World Events and the Stock Market – What Should You Do When the Unexpected Happens?
Does anyone remember the old Saturday Night Live skits with Gilda Radner as Rosanna Rosanna Danna? Her famous line was, “It’s always something.” Keep this in mind when the headlines scream about some unexpected world event (Brexit, anyone?) and the stock market takes a hit for a few days.
Even if the event itself is new, the economy has 100 years of surprises behind it. Yes, the stock market hates uncertainty, but it also gets over it and moves on. Investors need to learn to do the same.
- June 23, 1950 – Outbreak of the Korean War – Immediate reaction: 12% drop, 6 months later: 19% gain
- November 21, 1963 – Assassination of JFK – Immediate reaction: 3% drop, 6 months later: 15% gain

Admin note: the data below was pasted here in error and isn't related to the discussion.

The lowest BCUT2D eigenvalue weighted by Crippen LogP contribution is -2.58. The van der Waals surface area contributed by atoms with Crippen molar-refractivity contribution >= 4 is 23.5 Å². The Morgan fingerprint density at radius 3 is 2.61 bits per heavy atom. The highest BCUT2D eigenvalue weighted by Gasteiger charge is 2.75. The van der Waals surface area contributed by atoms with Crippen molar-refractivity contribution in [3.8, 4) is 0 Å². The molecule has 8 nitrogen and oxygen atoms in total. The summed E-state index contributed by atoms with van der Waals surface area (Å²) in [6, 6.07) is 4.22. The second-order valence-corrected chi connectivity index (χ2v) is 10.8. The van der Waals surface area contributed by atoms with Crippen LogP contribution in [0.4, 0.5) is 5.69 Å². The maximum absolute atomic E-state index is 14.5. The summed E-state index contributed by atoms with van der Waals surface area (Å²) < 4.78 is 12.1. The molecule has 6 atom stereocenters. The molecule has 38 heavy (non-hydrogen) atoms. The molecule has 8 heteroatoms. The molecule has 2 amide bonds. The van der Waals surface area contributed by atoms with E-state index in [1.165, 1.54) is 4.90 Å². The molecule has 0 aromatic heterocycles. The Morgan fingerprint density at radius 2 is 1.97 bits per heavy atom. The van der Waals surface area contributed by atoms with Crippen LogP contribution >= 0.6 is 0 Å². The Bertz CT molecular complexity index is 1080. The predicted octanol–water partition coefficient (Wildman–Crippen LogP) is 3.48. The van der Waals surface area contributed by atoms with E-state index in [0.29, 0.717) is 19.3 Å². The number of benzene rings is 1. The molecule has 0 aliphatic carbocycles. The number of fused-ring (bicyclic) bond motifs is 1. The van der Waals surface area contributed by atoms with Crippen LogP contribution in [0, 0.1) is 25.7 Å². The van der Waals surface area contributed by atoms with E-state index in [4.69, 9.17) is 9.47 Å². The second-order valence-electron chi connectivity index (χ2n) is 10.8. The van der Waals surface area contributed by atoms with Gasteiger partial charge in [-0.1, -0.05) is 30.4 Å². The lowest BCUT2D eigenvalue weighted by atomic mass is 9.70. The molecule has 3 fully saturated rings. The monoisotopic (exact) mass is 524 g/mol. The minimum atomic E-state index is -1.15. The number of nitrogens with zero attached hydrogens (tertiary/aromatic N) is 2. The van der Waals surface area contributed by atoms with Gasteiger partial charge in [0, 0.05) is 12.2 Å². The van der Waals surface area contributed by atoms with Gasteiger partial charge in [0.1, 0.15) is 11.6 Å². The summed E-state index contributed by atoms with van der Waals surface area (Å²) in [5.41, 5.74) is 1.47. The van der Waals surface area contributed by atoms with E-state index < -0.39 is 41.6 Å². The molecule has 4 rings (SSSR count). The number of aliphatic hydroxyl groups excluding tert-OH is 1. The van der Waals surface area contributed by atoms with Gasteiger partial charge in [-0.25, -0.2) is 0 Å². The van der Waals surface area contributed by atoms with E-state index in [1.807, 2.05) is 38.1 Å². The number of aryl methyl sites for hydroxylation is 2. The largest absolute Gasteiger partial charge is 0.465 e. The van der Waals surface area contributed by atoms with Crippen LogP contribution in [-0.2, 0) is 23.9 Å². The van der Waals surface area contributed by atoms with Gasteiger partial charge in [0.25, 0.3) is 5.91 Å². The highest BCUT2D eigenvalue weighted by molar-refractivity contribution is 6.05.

- May 1, 1970 – Kent State Shootings – Immediate reaction: 14% drop, 6 months later: 20% gain
- Sept. 15, 1992 – ERM United Kingdom Currency Crisis – Immediate reaction: 4.6% drop, 6 months later: 9.2% gain
- Sept. 11, 2001 – 9/11 Terrorist Attacks – Immediate reaction: 14% drop, 6 months later: 24% gain
So as you can see, bad stuff happens every year. Stock markets move in cycles regardless of the latest crises. Stick to your diversified investment plan and tune out the noise of the news and you will be in better shape than those who panic and sell every time a new headline pops up.